Date of issue: 
Nijmegen chromosomal instability syndrome (NBS , OMIM 251260 ) is a rare entity. The disease seems to be typical for the region of Central and Eastern Europe. Only in Poland recorded 81 of the approximately 140 cases described in the world. Basic clinical symptoms include microcephaly , growth disorders , immunodeficiency . The team is accompanied by an increased predisposition to the development of malignant tumors at a young age . Nijmegen syndrome is inherited in an autosomal recessive manner . NBS for the development team responsible germinal mutations of the NBS1 gene . The most common mutation is a deletion 5PZ ( 657del5 ) in exon 6 of the NBS1 gene . This mutation called Slavic occurs in 90% of patients with NBS . NBS1 gene mutations affect the disturbance in the functioning of its protein product - nibryny being a part of the complex repair of DNA DSBs MRE11/RAD50/Nibryna (M / R / N). Therefore patients with NBS cells exhibit spontaneous chromosomal instability and cell cycle abnormalities resulting from sensitivity to ionizing radiation and radiomimetics .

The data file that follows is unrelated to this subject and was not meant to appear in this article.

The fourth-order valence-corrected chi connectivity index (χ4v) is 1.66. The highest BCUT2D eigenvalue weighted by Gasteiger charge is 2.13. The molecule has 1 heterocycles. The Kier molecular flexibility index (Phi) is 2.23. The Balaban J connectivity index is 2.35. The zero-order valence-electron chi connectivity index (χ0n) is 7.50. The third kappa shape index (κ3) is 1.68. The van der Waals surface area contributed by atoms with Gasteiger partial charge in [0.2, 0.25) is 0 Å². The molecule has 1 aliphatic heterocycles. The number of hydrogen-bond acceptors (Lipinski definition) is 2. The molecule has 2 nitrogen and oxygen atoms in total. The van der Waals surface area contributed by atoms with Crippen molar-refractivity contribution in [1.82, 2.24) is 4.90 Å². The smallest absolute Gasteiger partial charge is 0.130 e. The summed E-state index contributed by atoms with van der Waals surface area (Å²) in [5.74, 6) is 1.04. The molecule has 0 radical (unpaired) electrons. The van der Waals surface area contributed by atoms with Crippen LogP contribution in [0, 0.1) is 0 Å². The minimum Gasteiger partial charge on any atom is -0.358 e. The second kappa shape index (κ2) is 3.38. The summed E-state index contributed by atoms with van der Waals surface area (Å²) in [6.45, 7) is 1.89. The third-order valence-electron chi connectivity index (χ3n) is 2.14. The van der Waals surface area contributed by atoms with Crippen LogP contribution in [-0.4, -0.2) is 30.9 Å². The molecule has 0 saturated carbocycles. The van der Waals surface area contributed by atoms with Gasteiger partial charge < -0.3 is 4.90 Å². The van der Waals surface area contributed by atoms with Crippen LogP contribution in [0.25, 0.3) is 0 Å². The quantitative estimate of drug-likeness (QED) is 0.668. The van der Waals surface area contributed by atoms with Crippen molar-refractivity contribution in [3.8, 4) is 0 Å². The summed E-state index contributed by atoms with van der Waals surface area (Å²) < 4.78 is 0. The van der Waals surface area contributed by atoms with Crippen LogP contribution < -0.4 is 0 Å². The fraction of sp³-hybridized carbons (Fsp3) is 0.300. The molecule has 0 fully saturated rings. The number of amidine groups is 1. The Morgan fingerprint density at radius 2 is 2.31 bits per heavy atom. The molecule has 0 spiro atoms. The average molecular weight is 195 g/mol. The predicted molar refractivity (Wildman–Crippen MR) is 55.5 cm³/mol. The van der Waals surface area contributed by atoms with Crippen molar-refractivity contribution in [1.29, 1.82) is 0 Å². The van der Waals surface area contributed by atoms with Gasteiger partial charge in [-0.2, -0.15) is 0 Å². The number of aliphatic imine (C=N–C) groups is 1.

The Editorial Board
Andrzej Łukaszyk - przewodniczący, Zofia Bielańska-Osuchowska, Szczepan Biliński, Mieczysław Chorąży, Aleksander Koj, Włodzimierz Korochoda, Leszek Kuźnicki, Aleksandra Stojałowska, Lech Wojtczak

Editorial address:
Katedra i Zakład Histologii i Embriologii Uniwersytetu Medycznego w Poznaniu, ul. Święcickiego 6, 60-781 Poznań, tel. +48 61 8546453, fax. +48 61 8546440, email:

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